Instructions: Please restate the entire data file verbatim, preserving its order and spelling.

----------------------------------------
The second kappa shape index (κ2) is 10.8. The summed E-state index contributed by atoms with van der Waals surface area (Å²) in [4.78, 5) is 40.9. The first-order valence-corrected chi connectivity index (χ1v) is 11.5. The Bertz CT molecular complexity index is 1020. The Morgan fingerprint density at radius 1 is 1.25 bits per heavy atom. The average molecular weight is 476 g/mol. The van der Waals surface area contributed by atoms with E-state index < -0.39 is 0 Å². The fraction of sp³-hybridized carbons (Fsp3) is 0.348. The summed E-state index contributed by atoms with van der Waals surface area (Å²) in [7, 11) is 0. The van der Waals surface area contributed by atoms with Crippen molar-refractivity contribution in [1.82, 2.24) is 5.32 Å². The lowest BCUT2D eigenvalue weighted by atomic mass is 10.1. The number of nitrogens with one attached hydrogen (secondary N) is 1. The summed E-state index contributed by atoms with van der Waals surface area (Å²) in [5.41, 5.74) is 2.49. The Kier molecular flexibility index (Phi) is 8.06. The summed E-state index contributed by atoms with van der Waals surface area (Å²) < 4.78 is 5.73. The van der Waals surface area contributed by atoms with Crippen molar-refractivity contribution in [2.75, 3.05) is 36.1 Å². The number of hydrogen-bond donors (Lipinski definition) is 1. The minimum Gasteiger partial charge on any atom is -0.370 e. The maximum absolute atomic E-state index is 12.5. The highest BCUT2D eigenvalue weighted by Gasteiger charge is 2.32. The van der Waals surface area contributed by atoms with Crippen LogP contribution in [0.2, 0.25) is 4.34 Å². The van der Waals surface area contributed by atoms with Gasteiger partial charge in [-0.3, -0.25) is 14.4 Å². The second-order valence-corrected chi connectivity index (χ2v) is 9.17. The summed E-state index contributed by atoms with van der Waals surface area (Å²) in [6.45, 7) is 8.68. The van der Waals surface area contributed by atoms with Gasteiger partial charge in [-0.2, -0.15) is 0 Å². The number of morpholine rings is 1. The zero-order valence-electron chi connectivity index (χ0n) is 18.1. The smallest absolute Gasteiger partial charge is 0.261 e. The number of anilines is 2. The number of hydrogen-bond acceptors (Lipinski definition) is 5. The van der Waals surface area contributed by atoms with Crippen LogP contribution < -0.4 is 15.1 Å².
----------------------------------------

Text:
The second kappa shape index (κ2) is 10.8. The summed E-state index contributed by atoms with van der Waals surface area (Å²) in [4.78, 5) is 40.9. The first-order valence-corrected chi connectivity index (χ1v) is 11.5. The Bertz CT molecular complexity index is 1020. The Morgan fingerprint density at radius 1 is 1.25 bits per heavy atom. The average molecular weight is 476 g/mol. The van der Waals surface area contributed by atoms with E-state index < -0.39 is 0 Å². The fraction of sp³-hybridized carbons (Fsp3) is 0.348. The summed E-state index contributed by atoms with van der Waals surface area (Å²) in [7, 11) is 0. The van der Waals surface area contributed by atoms with Crippen molar-refractivity contribution in [1.82, 2.24) is 5.32 Å². The lowest BCUT2D eigenvalue weighted by atomic mass is 10.1. The number of nitrogens with one attached hydrogen (secondary N) is 1. The summed E-state index contributed by atoms with van der Waals surface area (Å²) in [5.41, 5.74) is 2.49. The Kier molecular flexibility index (Phi) is 8.06. The summed E-state index contributed by atoms with van der Waals surface area (Å²) < 4.78 is 5.73. The van der Waals surface area contributed by atoms with Crippen molar-refractivity contribution in [2.75, 3.05) is 36.1 Å². The number of hydrogen-bond donors (Lipinski definition) is 1. The minimum Gasteiger partial charge on any atom is -0.370 e. The maximum absolute atomic E-state index is 12.5. The highest BCUT2D eigenvalue weighted by Gasteiger charge is 2.32. The van der Waals surface area contributed by atoms with Crippen LogP contribution in [0.2, 0.25) is 4.34 Å². The van der Waals surface area contributed by atoms with Gasteiger partial charge in [-0.3, -0.25) is 14.4 Å². The second-order valence-corrected chi connectivity index (χ2v) is 9.17. The summed E-state index contributed by atoms with van der Waals surface area (Å²) in [6.45, 7) is 8.68. The van der Waals surface area contributed by atoms with Gasteiger partial charge in [-0.2, -0.15) is 0 Å². The number of morpholine rings is 1. The zero-order valence-electron chi connectivity index (χ0n) is 18.1. The smallest absolute Gasteiger partial charge is 0.261 e. The number of anilines is 2. The number of hydrogen-bond acceptors (Lipinski definition) is 5. The van der Waals surface area contributed by atoms with Crippen LogP contribution < -0.4 is 15.1 Å².